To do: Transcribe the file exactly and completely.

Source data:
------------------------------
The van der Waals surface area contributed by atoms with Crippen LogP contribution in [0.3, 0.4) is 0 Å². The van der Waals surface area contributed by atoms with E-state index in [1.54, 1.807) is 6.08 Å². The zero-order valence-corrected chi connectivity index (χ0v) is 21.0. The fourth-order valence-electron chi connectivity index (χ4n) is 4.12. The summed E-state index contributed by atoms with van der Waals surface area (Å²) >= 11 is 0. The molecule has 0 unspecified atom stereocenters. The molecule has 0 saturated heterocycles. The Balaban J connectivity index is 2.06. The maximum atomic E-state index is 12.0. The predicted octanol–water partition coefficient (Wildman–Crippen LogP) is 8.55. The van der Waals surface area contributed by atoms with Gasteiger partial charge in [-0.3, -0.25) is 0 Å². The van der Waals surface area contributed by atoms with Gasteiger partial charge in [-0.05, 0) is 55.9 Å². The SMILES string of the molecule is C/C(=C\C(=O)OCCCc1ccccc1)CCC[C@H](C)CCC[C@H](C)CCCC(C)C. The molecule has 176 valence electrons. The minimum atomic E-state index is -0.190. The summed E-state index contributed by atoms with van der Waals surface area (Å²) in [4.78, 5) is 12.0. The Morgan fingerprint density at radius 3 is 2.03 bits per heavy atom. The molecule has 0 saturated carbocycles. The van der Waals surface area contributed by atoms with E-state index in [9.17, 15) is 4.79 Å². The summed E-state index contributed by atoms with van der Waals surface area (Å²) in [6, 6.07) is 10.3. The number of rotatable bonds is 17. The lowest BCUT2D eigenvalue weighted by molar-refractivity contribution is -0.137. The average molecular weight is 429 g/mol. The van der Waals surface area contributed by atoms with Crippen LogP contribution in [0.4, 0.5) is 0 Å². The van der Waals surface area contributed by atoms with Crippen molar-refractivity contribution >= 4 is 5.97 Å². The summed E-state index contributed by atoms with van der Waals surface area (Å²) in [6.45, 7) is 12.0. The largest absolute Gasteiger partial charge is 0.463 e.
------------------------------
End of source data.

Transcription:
The van der Waals surface area contributed by atoms with Crippen LogP contribution in [0.3, 0.4) is 0 Å². The van der Waals surface area contributed by atoms with E-state index in [1.54, 1.807) is 6.08 Å². The zero-order valence-corrected chi connectivity index (χ0v) is 21.0. The fourth-order valence-electron chi connectivity index (χ4n) is 4.12. The summed E-state index contributed by atoms with van der Waals surface area (Å²) >= 11 is 0. The molecule has 0 unspecified atom stereocenters. The molecule has 0 saturated heterocycles. The Balaban J connectivity index is 2.06. The maximum atomic E-state index is 12.0. The predicted octanol–water partition coefficient (Wildman–Crippen LogP) is 8.55. The van der Waals surface area contributed by atoms with Gasteiger partial charge in [-0.3, -0.25) is 0 Å². The van der Waals surface area contributed by atoms with Gasteiger partial charge in [-0.05, 0) is 55.9 Å². The SMILES string of the molecule is C/C(=C\C(=O)OCCCc1ccccc1)CCC[C@H](C)CCC[C@H](C)CCCC(C)C. The molecule has 176 valence electrons. The minimum atomic E-state index is -0.190. The summed E-state index contributed by atoms with van der Waals surface area (Å²) in [4.78, 5) is 12.0. The Morgan fingerprint density at radius 3 is 2.03 bits per heavy atom. The molecule has 0 saturated carbocycles. The van der Waals surface area contributed by atoms with E-state index in [9.17, 15) is 4.79 Å². The summed E-state index contributed by atoms with van der Waals surface area (Å²) in [6, 6.07) is 10.3. The number of rotatable bonds is 17. The lowest BCUT2D eigenvalue weighted by molar-refractivity contribution is -0.137. The average molecular weight is 429 g/mol. The van der Waals surface area contributed by atoms with Crippen LogP contribution in [0.4, 0.5) is 0 Å². The van der Waals surface area contributed by atoms with Crippen molar-refractivity contribution >= 4 is 5.97 Å². The summed E-state index contributed by atoms with van der Waals surface area (Å²) in [6.45, 7) is 12.0. The largest absolute Gasteiger partial charge is 0.463 e.